Lin had an up and down rookie season, as he showed flashes of potentially being a good player, while being shuffled back and forth between the Warriors and their D-League affiliate, the Reno Bighorns. After the lockout ended, Lin was cut in a cost cutting move in an attempt to sign budding big man DeAndre Jordan. Lin was picked up by the Houston Rockets two weeks before the season started, but succumbed to the same fate a day before the start of the season as the Rockets cut him in a cost-cutting measure in order to sign big man Samuel Dalembert. The New York Knicks claimed Lin two days after the season started, and had him on the bench for most of the first month and a half. But injuries and lackluster guard play led to Knicks coach Mike D’Antoni taking a chance and putting Lin in the starting lineup. And what has happened since then, has been nothing short of remarkable. It’s a feat that has never been seen in modern basketball history. In Lin’s first 4 starts, he scored the most points ever by someone starting for the first time. Ever! We are talking about greats like Michael Jordan, Shaquille O’Neal, Lebron James, Kevin Durant, etc. None of them scored as much in their first 4 starts as Lin. And of course, the hype machine took off after that, naming the phenomenon ‘Linsanity’ and causing New Yorkers to freak out and try to buy into any and everything Lin.
In both cases, the Struggle made each of their successes fascinating stories. People love stories that make them feel good. Stories about underdogs who continue to believe in their dreams and eventually succeed on a grand scale, critics be damned. It’s the American dream, encapsulated in leather, and shown on either a hardwood floor or a grassy field. But what makes these stories even grander is ‘The Cause’ behind each stories that gives it that extra push.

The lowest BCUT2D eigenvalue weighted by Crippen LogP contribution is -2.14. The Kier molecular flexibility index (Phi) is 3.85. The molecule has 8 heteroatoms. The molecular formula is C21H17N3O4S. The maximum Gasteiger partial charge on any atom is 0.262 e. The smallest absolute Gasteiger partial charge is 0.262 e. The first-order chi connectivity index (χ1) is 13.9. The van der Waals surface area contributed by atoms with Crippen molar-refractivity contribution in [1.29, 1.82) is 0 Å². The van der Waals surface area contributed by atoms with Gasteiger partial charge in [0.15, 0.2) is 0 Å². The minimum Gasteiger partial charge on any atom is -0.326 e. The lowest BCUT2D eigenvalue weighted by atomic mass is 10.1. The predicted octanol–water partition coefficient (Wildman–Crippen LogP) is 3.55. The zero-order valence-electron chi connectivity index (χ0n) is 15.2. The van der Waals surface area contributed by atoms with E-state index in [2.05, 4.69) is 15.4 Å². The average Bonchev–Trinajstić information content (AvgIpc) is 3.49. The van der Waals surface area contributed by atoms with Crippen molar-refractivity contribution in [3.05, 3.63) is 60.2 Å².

In Warner’s case, the ‘Cause’ was his openness about his religious beliefs and his “ahh shucks” persona. He wasn’t your typical braggadocio superstar that we were used to seeing. Instead, he was humble hard worker who caught his break and succeeded like the public never thought he would. He usually thanked God and his wife during interviews. We hear athletes thank God all the time during interviews, but very seldom do we hear them thank their wives. Warner was Tebow before Tebow was ever heard of.
People like to attach their values to their athletics, and religion, whether you believe in it or not, is usually at the core of their values. So when an athlete not only performs great on the field, but also praises the same deity you worship openly, you tend to cheer for that guy a little harder. It’s an attachment that goes beyond the playing field. The ‘Cause’ fuels the hype machine to an extent that the ‘Struggle’ never could by itself. We all love underdog stories, but if that underdog represents a cause that you live for, then you not only cheer for the athlete, but also for the cause, which usually wields a much stronger influence on your psyche.
The funny thing about the ‘Cause’ is that the person championing it (i.e. the athlete) usually doesn’t intentionally choose to represent that cause. In Jeremy Lin’s case, his cause is as a representative for the worldwide Asian community, but more importantly, for Asian American. There have been Asian superstars, but they have always been from the Motherlands (i.e. China or Japan). There has never been an Asian American superstar that the public can invest in and support. That’s what Lin represents. And to do it all in New York, at MSG, makes it even more magical.
We know how the Kurt Warner story played out. His play oscillated from injury plagued bad to redemption good, which led to him becoming a polarizing figure amongst fans. But, for the most part, he still remained a well-liked figure because he never wavered from his ‘Cause’. We are just now witnessing the beginning of the Jeremy Lin story. I have no idea how it will play out. I’ve constantly thought that the next game would be the one where he finally returns back to Earth, but it hasn’t happened yet. Along the way, I’ve gone from apathetic observer to curious seeker to all-out fanatic. While I’m not Asian, I am a minority, and do understand the pride that builds up when “one of your own” succeeds on the highest level. Last night, in the game against Toronto, in Toronto, the cheers for the opposing player weren’t just for his stellar play. The cheers were mostly for what he represents….and that’s the Cause.